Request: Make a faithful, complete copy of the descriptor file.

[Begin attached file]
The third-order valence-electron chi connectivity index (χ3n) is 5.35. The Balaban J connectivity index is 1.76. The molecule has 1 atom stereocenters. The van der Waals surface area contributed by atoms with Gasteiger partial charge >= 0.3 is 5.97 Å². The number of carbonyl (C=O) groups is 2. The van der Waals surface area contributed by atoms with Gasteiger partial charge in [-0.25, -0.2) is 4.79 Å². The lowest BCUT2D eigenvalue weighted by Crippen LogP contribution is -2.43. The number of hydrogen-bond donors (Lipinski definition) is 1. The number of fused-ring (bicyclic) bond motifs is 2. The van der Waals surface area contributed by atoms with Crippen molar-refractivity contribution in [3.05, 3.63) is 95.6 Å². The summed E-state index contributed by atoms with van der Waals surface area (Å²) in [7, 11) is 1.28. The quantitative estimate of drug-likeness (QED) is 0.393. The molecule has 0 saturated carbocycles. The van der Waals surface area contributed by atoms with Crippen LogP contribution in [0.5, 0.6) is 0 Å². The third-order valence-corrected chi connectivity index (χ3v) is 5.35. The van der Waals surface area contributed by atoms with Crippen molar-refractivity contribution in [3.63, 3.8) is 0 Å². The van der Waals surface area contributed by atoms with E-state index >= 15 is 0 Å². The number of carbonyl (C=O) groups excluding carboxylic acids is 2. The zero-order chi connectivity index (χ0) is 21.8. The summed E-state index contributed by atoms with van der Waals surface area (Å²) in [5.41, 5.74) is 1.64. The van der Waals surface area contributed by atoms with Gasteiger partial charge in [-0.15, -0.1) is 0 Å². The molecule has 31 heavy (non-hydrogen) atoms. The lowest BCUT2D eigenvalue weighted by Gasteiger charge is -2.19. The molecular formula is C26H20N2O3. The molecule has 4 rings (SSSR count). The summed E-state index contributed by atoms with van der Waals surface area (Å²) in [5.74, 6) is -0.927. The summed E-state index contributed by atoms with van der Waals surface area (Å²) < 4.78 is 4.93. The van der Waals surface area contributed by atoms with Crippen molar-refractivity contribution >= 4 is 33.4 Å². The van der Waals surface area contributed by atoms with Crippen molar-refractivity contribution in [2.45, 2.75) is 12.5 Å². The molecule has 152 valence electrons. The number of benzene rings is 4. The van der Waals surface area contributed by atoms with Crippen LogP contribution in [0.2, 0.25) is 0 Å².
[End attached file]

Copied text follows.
The third-order valence-electron chi connectivity index (χ3n) is 5.35. The Balaban J connectivity index is 1.76. The molecule has 1 atom stereocenters. The van der Waals surface area contributed by atoms with Gasteiger partial charge >= 0.3 is 5.97 Å². The number of carbonyl (C=O) groups is 2. The van der Waals surface area contributed by atoms with Gasteiger partial charge in [-0.25, -0.2) is 4.79 Å². The lowest BCUT2D eigenvalue weighted by Crippen LogP contribution is -2.43. The number of hydrogen-bond donors (Lipinski definition) is 1. The number of fused-ring (bicyclic) bond motifs is 2. The van der Waals surface area contributed by atoms with Crippen molar-refractivity contribution in [3.05, 3.63) is 95.6 Å². The summed E-state index contributed by atoms with van der Waals surface area (Å²) in [7, 11) is 1.28. The quantitative estimate of drug-likeness (QED) is 0.393. The molecule has 0 saturated carbocycles. The van der Waals surface area contributed by atoms with Crippen LogP contribution in [0.5, 0.6) is 0 Å². The third-order valence-corrected chi connectivity index (χ3v) is 5.35. The van der Waals surface area contributed by atoms with Crippen molar-refractivity contribution in [3.63, 3.8) is 0 Å². The van der Waals surface area contributed by atoms with E-state index >= 15 is 0 Å². The number of carbonyl (C=O) groups excluding carboxylic acids is 2. The zero-order chi connectivity index (χ0) is 21.8. The summed E-state index contributed by atoms with van der Waals surface area (Å²) in [5.41, 5.74) is 1.64. The van der Waals surface area contributed by atoms with Gasteiger partial charge in [-0.15, -0.1) is 0 Å². The molecule has 31 heavy (non-hydrogen) atoms. The lowest BCUT2D eigenvalue weighted by Gasteiger charge is -2.19. The molecular formula is C26H20N2O3. The molecule has 4 rings (SSSR count). The summed E-state index contributed by atoms with van der Waals surface area (Å²) in [5.74, 6) is -0.927. The summed E-state index contributed by atoms with van der Waals surface area (Å²) < 4.78 is 4.93. The van der Waals surface area contributed by atoms with Crippen molar-refractivity contribution >= 4 is 33.4 Å². The van der Waals surface area contributed by atoms with Crippen molar-refractivity contribution in [2.45, 2.75) is 12.5 Å². The molecule has 152 valence electrons. The number of benzene rings is 4. The van der Waals surface area contributed by atoms with Crippen LogP contribution in [0.2, 0.25) is 0 Å².